“Consumers need clear information about how their personal information is being used by financial institutions,” said CFPB Director Richard Cordray in a press statement. “This proposal would make it easier for consumers to find and access privacy policies, while also making it cheaper for industry to provide disclosures.”
In response, CBA President and CEO Richard Hunt stated: “Many consumers already access account notices and documents via the internet. Today’s announced proposal would allow banks the ability to continue to serve customers in a 21st century manner, while reducing waste and carbon impacts associated with snail mail.”
CFPB Issues Advisory about Managing Mortgage Debt in Retirement
On Wednesday, May 7, 2014, the CFPB released a report spotlighting the mortgage debt challenges faced by Americans 65 and older, including more mortgage debt, less affordable housing, and greater risk of foreclosure. The CFPB is also issuing a consumer advisory reminding consumers approaching retirement to think about their mortgage pay-off date and consider their retirement income and expenses.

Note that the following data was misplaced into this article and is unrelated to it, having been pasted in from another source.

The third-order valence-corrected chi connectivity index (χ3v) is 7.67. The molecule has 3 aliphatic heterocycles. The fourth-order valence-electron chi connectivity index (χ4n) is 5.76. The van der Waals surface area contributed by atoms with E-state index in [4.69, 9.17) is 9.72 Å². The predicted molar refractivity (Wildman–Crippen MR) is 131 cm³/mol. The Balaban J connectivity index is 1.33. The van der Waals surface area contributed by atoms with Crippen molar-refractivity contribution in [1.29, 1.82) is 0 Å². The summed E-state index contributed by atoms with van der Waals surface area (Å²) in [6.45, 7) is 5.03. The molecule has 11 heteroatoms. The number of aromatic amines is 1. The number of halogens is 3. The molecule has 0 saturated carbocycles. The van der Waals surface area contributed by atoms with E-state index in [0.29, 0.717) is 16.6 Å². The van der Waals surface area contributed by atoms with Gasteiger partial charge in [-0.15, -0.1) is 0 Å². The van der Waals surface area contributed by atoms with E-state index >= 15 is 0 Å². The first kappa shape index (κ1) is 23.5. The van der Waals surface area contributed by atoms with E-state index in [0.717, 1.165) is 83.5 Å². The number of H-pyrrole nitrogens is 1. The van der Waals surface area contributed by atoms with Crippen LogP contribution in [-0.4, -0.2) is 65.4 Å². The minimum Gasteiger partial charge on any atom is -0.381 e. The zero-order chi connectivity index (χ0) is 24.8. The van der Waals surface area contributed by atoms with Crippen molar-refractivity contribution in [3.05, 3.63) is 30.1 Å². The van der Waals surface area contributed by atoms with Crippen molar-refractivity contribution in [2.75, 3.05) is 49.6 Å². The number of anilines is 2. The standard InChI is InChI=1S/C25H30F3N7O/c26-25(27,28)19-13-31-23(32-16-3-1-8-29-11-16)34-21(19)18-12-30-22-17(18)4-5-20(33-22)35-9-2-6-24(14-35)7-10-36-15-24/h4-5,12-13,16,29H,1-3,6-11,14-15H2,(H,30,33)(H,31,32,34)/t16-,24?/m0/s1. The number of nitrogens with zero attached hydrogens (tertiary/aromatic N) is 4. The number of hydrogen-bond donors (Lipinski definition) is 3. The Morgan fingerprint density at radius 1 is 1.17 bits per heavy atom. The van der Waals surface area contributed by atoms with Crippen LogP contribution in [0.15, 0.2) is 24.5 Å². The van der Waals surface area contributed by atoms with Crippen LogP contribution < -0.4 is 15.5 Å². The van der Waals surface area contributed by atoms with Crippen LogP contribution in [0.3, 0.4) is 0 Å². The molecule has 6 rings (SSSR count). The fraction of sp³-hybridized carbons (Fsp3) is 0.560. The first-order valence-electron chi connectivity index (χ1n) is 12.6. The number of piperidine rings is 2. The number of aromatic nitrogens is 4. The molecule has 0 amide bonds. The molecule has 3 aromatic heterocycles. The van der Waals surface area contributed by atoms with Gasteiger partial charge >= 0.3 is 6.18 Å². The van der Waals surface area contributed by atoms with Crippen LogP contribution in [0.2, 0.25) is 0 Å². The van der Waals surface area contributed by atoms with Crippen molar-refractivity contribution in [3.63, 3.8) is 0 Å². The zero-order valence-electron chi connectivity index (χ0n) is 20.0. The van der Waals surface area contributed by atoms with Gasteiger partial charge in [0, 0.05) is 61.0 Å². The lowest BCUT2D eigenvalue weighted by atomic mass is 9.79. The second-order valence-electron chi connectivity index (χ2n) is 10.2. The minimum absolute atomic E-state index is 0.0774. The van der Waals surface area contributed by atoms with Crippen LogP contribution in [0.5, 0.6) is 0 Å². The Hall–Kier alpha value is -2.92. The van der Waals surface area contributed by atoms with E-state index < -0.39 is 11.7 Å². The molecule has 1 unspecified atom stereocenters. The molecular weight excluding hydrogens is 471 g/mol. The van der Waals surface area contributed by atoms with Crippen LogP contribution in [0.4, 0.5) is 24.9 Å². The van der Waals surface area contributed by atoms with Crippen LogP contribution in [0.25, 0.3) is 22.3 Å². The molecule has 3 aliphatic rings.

In its report, the CFPB highlighted:
- More senior homeowners with mortgages: Older consumers are carrying more mortgage debt into their retirement years than in previous decades. Median mortgage debt for seniors increased by 82 percent: From 2001 to 2011, the median amount older homeowners owed on mortgages increased 82 percent from about $43,300 to $79,000.